Groundhog Day, celebrated on February 2, has its roots in an ancient Celtic celebration called Imbolog. The date is one of the four cross-quarter days of the year, the midpoints between the spring and fall equinoxes and the summer and winter solstice.
Imbolog, marking the midpoint between the winter solstice and the spring equinox, was the most important of the cross-quarter days. In a society dependent on agriculture and therefore on the weather, this was a time to celebrate having made it halfway through winter. The superstition arose that if the weather was fair on Imbolog, the second half of the winter would be cold and stormy, but if the weather was cold and overcast or stormy, the second half of the winter would be mild.
Today we rely upon Punxsutawney Phil, a Pennsylvania groundhog, to let us know what our fate will be. If February 2nd is sunny and Phil sees his shadow, there will be six more weeks of winter weather. If the day is cloudy, we can look forward to an earlier spring. Learn more about Groundhog Day on our page of links.
During February we celebrate African American History Month, also known as Black History Month. At this time we pay special attention to the contributions of African Americans to arts, culture, science, industry and society as a whole throughout American history. Please see our page of links for resources for celebrating African American History Month.
Martin Luther King, Jr. was a minister and a leader of the Civil Rights movement who advocated a non-violent form of protest. He helped to organize some of the most famous marches in the Civil Rights Movement: the 1963 March on Washington where he delivered his “I have a dream” speech and the 1965 marches from Selma to Montgomery, Alabama. In 1964, Dr. King was awarded the Nobel Peace Prize. Martin Luther King was assassinated on April 4, 1968 in Memphis, Tennessee.
Each year America honors Dr. King with a holiday in his honor on the third Monday in January. This year, Martin Luther King Day falls on January 19th. Learn more about Dr. King on our page of links.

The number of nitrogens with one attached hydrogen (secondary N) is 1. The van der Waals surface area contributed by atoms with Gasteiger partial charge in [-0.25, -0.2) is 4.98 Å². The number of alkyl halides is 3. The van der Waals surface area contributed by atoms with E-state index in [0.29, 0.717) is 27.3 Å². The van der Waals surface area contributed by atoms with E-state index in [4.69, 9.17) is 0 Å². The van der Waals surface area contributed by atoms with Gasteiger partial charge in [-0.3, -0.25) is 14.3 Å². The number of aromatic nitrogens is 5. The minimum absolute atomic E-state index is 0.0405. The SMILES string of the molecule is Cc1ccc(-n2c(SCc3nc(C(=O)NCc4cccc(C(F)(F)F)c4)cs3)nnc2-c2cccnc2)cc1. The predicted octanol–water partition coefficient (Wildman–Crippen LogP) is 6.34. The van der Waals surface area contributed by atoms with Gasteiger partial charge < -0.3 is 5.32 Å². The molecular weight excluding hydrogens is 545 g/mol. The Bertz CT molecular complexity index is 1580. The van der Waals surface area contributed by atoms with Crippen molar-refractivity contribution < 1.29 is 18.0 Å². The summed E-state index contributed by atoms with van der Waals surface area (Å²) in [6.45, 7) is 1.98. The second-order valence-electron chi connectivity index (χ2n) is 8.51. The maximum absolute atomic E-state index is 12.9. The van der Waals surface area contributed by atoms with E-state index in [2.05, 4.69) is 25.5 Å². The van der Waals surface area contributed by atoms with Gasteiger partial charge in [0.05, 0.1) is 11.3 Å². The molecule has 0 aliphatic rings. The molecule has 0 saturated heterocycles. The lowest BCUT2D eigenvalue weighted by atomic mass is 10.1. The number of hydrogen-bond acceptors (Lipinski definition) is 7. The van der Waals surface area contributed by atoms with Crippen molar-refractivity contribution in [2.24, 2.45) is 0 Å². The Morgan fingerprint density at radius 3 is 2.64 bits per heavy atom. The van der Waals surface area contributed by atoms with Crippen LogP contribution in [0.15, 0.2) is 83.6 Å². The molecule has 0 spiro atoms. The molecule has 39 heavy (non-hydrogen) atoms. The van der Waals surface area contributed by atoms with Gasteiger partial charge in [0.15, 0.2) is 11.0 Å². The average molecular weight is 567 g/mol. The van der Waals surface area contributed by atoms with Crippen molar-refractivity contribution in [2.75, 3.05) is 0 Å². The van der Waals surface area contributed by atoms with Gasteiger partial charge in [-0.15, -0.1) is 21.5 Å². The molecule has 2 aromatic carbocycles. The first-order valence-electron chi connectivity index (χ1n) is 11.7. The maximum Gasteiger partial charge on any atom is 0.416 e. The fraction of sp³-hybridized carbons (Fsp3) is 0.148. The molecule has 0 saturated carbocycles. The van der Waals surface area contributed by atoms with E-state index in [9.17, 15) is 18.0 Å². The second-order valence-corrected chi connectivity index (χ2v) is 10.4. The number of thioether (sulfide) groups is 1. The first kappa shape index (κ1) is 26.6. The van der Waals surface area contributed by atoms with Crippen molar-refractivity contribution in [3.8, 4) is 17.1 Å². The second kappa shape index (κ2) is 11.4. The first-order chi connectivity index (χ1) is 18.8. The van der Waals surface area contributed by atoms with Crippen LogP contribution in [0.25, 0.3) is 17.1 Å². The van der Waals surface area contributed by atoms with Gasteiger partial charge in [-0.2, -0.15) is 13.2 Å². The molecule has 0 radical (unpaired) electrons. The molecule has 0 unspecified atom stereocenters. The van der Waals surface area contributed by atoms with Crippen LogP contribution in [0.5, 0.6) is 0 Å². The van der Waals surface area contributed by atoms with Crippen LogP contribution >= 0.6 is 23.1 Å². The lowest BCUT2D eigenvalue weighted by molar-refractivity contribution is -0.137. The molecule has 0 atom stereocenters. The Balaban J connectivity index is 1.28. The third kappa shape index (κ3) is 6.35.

Tu B’Shevat, the 15th day of the Jewish month of Shevat, is the New Year for Trees. This is the date used to calculate the age of trees for tithing. It has become a custom to collect money on this date to plant trees in Israel. The day may also be celebrated with fruits, especially those associated with Israel.
This year, Tu B’Shevat falls on January 15th. Learn more about this holiday on our page of links.
“Hope smiles from the threshold of the year to come, whispering, ‘It will be happier.'” — Alfred Lord Tennyson
The new year is on the horizon. Take a look back at 2014 and get ready to plunge into 2015 with our page of links.
“And now we welcome the new year. Full of things that have never been.” — Rainer Maria Rilke
It’s almost time to ring in the new year. New Year’s Eve is celebrated around the world on December 31st with a variety of traditions and events. In the United States there are parties with family and friends, fireworks at midnight and many public events ranging from the iconic Ball Drop in New York’s Times Square to Boston’s First Night celebration, which has inspired similar events across the country. For many, New Year’s Eve is also a time for reflection and making resolutions for the coming year.
Find ideas for celebrating the start of 2015 on our page of links.